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What tricks do you use to improve your cooking skills?
26-30, M
2
14 replies
17 views
Oct 16, 2019
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Longpatrol · 26-30, M
The best one, imagination. I imagine I can cook and don’t go near the bloody stove at all.
Buy takeout 😋
Nkedw1fe · 26-30, M
Garlic on everything
Carla · 56-60, F
I find really good recipes. Then I work in my own twists
SW User
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[@1009986,LilBabyStephie] UP+DOWN+UP+LEFT+DOWN+B
LilBabyStephie · 46-50, F
[@831999,Allwaysthink825] not the answer I was expecting.

*lol*
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coffeedimplez · 22-25, F
3 seasonings I use for most meals:

- Seasoned Salt
- Onion Powder
- Garlic Power
cherokeepatti · 61-69, F
Practice. I find a recipe I’m interested in, make it by the recipe and then taste it. If I can tweek it by adding other ingredients and spices I do it, come up with some new recipes that way.
My secret ingredient is a mix of basil, season all, and a smidge of LSD. 😉🤫
CountScrofula · 36-40, M
Repetition, and accepting mistakes. Use recipes that contain techniques you want to get better at.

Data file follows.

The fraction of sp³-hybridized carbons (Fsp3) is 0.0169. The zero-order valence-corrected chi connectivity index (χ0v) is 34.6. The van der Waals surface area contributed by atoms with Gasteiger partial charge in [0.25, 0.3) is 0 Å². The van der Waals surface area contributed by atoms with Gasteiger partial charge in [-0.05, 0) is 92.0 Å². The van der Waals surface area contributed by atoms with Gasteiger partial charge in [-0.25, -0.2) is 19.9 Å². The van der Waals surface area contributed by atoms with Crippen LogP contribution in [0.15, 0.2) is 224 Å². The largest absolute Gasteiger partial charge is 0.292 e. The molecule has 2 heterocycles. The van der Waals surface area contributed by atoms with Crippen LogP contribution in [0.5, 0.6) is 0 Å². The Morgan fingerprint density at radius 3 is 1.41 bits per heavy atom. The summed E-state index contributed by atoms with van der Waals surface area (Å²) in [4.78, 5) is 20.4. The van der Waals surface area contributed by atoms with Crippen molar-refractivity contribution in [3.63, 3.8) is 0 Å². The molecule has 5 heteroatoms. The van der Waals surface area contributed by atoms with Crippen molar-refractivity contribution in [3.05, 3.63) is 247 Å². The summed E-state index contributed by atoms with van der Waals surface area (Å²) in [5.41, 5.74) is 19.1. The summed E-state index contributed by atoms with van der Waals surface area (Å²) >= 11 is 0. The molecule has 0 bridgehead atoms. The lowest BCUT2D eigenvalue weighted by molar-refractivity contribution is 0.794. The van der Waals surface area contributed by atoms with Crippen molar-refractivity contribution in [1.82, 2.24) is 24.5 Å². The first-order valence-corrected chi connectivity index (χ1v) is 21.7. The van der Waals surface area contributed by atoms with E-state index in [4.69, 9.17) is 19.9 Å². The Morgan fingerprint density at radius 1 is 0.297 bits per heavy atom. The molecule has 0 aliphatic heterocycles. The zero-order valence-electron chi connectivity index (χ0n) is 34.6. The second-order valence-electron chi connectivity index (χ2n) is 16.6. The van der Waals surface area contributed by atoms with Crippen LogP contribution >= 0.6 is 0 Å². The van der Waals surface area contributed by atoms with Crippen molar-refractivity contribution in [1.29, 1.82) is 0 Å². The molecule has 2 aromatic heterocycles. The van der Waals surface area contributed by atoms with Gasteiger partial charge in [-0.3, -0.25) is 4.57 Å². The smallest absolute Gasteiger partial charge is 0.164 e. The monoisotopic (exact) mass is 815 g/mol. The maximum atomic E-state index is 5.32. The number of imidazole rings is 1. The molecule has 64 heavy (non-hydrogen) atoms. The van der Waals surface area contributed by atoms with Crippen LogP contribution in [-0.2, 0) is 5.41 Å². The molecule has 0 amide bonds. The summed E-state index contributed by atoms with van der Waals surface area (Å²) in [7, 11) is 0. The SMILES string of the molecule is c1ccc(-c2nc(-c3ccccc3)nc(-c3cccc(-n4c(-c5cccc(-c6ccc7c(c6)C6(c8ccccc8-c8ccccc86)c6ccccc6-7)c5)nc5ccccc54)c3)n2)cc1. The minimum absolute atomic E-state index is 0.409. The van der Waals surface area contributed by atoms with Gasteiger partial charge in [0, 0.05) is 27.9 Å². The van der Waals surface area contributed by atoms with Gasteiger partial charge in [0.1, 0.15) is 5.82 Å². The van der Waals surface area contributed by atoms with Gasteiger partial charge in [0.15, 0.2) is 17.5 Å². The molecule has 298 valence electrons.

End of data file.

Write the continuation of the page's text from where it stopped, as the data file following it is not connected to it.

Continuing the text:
So for example I spent a while trying to learn to make a good bolognese sauce.

This taught me a lot of knife skills because you have to chop a lot of veggies. Heat control on the stove because you want high heat to brown meat, and low heat to simmer the sauce. How to cook pasta and finish in the pan. Different kinds of tomatoes and what they're good for, etc...

Also don't underestimate good equipment. A decent knife, a heavy pot, or a big cutting board really do make a different in food quality.
4meAndyou · F
I first learned by following Barbara Gibbons Slim Gourmet cookbook recipes...exactly. My mother had the cookbook, but apparently she couldn't read if it involved food.

I learned the basic basics when I bought the Fannie Farmer cookbook, an old edition that had roasting timetables in the front and the back and I would also make THOSE recipes. I wore that book out.

For baking, my best cookbook was an ancient copy of the Pillsbury Kitchen Family Cookbook. I wear the books out. I'm on my second copy of that, too.

My best trick was tasting the food from those recipes. I really didn't like a lot of them...and over time I learned that if my spaghetti sauce was too tart, I had to add sugar...but ONLY when the sauce was about 20 minutes from being finished.

I learned that all sugar and sauces containing sugar burn, so never add them till the last 5 -10 minutes of cooking.

I learned that a cooks worst enemy is an electric stove. Low heat is really "warm" on the dial. I love cooking with gas because flames can be adjusted.

What you want to do is find a cookbook that contains more recipes that you love than recipes that you hate, and after you've made a recipe, decide what you could do to make it better...and experiment.

Some of my best recipes were accidents that I turned into something really great!

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